Category: lakes

A Deep Dive Into the World’s Oceans, Lakes, and Drill Holes


This post is by Nick Routley from Visual Capitalist


Explore the full-size version of this chart by clicking here.

A Deep Dive Into the World's Oceans, Lakes, and Drill Holes

Credit: xkcd

Today’s chart is best viewed full-screen. Explore the high resolution version by clicking here.

Sailors have been circumnavigating the high seas for centuries now, but what could be found beneath the sunlit surface of the ocean remained a mystery until far more recently. In fact, it wasn’t until 1875, during the Challenger expedition, that humanity got it’s first concete idea of how deep the ocean actually was.

Today’s graphic, another fantastic piece by xkcd, is a unique and entertaining look at everything from Lake Superior’s ice encrusted shoreline down to blackest, inhospitable trench (which today bears the name of the expedition that first discovered it).

The graphic is packed with detail, so we’ll only highlight a few points of interest.

Deep Thoughts with Lake Baikal

Deep in Siberia, abutting a mountainous stretch of the Mongolian border, is the one of the most remarkable bodies of water on Earth: Lake Baikal. There are a number of qualities that make Lake Baikal stand out.

Depth: Baikal, located in a massive continental rift, is the deepest lake in the world at 1,642m (5,387ft). That extreme depth holds a lot of fresh water. In fact, an estimated 22% of all the world’s fresh water can be found in the lake.

Age: Baikal (which is listed as a UNESCO World Heritage Site) is estimated to be over 25 million years old, making it the most ancient lake on the (Read more...)

The World’s 25 Largest Lakes, Side by Side


This post is by Nick Routley from Visual Capitalist


The World's 25 Largest Lakes, Side by Side

The World’s 25 Largest Lakes, Side by Side

In many parts of the world, you don’t have to look very far to find a lake.

According to satellite data, there are roughly 100 million lakes larger than one hectare (2.47 acres) to be found globally. The largest lakes, which rival the size of entire nations, are more of a rarity.

One might expect the world’s largest lakes to be very alike, but from depth to saline content, their properties can be quite different. As well, the ranking of the world’s largest lakes is far from static, as human activity can turn a massive body of water into a desert within a single generation.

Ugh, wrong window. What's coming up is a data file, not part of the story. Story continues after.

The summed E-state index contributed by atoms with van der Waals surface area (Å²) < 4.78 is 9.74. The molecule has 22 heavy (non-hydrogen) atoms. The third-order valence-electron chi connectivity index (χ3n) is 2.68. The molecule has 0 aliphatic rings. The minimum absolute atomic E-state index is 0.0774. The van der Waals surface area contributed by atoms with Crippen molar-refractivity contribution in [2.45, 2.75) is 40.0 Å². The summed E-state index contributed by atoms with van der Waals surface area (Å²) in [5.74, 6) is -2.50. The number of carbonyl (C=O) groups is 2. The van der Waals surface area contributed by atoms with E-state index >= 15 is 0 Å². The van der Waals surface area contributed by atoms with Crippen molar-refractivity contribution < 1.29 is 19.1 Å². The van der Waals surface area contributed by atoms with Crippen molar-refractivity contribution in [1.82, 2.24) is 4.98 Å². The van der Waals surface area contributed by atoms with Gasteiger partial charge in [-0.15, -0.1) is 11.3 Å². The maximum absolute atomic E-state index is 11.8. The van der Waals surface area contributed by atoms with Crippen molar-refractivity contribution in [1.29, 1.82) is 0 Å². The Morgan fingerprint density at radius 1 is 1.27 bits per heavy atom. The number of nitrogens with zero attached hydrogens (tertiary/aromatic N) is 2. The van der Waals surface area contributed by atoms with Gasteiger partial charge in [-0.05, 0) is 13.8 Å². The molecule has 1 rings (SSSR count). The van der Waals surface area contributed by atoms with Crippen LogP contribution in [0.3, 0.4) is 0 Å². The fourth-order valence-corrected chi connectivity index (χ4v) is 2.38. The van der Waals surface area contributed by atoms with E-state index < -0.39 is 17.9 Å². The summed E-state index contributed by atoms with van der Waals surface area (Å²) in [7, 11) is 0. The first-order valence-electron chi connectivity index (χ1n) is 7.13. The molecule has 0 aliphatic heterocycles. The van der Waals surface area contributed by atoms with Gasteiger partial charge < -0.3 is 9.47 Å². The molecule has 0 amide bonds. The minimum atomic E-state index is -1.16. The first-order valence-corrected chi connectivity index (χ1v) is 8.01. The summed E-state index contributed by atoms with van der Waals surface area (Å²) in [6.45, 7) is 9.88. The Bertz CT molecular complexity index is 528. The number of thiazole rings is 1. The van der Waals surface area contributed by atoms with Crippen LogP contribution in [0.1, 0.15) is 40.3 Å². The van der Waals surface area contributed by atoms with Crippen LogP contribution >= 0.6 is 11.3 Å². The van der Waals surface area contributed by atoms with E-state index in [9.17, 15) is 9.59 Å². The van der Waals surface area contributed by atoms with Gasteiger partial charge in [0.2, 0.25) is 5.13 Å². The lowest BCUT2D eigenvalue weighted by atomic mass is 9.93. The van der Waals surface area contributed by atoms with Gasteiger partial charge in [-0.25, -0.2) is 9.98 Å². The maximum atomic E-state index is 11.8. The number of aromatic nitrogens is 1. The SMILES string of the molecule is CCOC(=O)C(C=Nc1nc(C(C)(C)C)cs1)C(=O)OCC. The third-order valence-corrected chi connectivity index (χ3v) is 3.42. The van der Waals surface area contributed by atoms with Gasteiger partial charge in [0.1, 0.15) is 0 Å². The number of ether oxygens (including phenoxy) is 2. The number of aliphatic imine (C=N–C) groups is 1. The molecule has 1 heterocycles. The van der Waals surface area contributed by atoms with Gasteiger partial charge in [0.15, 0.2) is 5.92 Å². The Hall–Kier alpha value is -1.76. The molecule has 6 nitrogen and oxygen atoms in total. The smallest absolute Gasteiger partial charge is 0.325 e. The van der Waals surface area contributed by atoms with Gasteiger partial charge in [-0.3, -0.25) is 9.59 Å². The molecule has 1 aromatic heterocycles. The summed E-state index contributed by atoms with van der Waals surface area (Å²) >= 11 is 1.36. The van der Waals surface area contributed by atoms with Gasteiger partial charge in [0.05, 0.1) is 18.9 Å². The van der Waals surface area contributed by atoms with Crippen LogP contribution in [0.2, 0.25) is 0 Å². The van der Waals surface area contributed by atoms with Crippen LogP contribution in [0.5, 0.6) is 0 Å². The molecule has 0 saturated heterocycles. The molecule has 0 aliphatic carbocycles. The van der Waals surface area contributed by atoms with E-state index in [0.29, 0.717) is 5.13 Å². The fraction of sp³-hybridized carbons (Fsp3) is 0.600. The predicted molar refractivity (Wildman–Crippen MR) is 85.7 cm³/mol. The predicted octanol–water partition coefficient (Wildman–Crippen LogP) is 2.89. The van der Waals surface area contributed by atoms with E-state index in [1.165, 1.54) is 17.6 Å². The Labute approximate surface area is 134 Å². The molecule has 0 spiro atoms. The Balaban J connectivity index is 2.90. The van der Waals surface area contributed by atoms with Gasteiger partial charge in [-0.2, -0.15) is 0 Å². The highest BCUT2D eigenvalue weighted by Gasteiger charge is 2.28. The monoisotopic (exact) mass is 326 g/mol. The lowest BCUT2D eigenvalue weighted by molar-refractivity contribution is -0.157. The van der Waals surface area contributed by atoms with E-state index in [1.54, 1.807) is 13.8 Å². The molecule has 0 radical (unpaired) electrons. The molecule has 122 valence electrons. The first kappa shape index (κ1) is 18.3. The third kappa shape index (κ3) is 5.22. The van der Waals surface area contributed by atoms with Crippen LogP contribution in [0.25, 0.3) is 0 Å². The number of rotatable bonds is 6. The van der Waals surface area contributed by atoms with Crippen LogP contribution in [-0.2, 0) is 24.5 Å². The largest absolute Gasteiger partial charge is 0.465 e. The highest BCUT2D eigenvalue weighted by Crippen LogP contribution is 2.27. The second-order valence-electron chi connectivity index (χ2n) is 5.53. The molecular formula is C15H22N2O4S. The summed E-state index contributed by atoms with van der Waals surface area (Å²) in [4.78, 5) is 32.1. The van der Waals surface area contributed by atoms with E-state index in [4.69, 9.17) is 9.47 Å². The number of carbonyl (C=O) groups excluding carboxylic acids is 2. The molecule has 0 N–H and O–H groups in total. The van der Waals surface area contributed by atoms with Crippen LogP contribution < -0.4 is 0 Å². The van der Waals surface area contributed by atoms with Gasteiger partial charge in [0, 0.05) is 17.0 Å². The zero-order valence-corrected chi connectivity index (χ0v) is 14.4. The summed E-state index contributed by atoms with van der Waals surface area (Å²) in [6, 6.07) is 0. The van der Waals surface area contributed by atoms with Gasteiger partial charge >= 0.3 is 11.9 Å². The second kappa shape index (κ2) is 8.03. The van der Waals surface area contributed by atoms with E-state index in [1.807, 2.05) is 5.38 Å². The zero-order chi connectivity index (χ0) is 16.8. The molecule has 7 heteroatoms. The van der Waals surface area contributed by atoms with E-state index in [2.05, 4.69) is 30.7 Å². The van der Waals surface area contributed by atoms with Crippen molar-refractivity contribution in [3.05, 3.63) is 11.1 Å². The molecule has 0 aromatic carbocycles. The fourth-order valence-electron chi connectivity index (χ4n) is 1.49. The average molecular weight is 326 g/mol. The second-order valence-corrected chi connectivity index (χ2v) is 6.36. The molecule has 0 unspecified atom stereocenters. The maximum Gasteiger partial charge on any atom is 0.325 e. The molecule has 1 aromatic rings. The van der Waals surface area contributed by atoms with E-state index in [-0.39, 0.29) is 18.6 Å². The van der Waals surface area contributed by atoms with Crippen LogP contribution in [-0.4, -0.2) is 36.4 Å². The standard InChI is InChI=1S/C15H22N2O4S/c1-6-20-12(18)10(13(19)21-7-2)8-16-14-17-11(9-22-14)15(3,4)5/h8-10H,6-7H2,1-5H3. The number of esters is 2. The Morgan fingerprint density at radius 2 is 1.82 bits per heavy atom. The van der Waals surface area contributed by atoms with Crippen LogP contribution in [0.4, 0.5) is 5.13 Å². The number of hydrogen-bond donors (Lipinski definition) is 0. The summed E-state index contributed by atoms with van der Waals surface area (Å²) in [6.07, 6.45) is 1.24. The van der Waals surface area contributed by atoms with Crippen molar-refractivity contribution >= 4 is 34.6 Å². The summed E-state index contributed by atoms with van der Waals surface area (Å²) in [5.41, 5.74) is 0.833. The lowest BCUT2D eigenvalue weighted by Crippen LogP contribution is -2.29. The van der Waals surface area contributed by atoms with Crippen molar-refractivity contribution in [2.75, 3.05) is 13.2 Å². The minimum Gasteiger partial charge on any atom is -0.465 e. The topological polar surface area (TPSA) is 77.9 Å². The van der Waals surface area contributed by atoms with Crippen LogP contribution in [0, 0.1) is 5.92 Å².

Today’s graphic – created using the fantastic online tool, Slap It On A Map! – uses the Great Lakes region as a point of comparison for the largest 25 lakes, by area. This is particularly useful in comparing the scale of lakes that are located in disparate parts of the globe.

The Greatest Lakes

The largest lake in the world by a long shot is the Caspian Sea – a name that hints at a past when it was contiguous with the ocean around 11 million years ago. This massive saline lake, which is nearly the same size as Japan, borders five countries: Kazakhstan, Russia, Turkmenistan, Azerbaijan, and Iran. An estimated 48 billion barrels of oil lay beneath the surface of the basin.

The five Great Lakes, which run along the Canada–U.S. border, form one of (Read more...)

Visualizing the Depth of the Great Lakes


This post is by Iman Ghosh from Visual Capitalist


View the full-resolution version of this infographic

Depth of Great Lakes 1200px

Visualized: The Depth of The Great Lakes

Click here to view the interactive version of the visualization on Tableau.

As the seasons change, it’s natural to want to enjoy the outdoors to the fullest. The Great Lakes, a distinct geographical region sandwiched between the U.S. and Canada, provides immense opportunity for millions of tourists to do just that every year.

But did you know that altogether the Great Lakes contain 21% of the world’s surface freshwater by volume—or 84% of the surface freshwater in North America?

This bathymetric visualization, created by Alex Varlamov, helps put the sheer size and depth of all five of the Great Lakes into perspective.

What is Bathymetry?

Bathymetry is the study of the underwater depth of ocean or lake floors, a geographical science that falls under the wider umbrella of hydrography.

In essence, it is the underwater equivalent of topography. Contour lines help to represent and study the physical features of bodies of water, from oceans to lakes.

Most bathymetric studies are conducted via sonar systems, transmitting pulses that ‘ping’ off the ocean and lake floor, uncovering what lies below.

The Depth of the Great Lakes, Compared

High on the list of the world’s largest lakes, the five Great Lakes altogether account for over 244,700 km² (94,250 mi²) in total surface area. That’s bigger than the entire United Kingdom.

Lake Superior emerges, well, superior in terms of total surface area, water volume, and both average and (Read more...)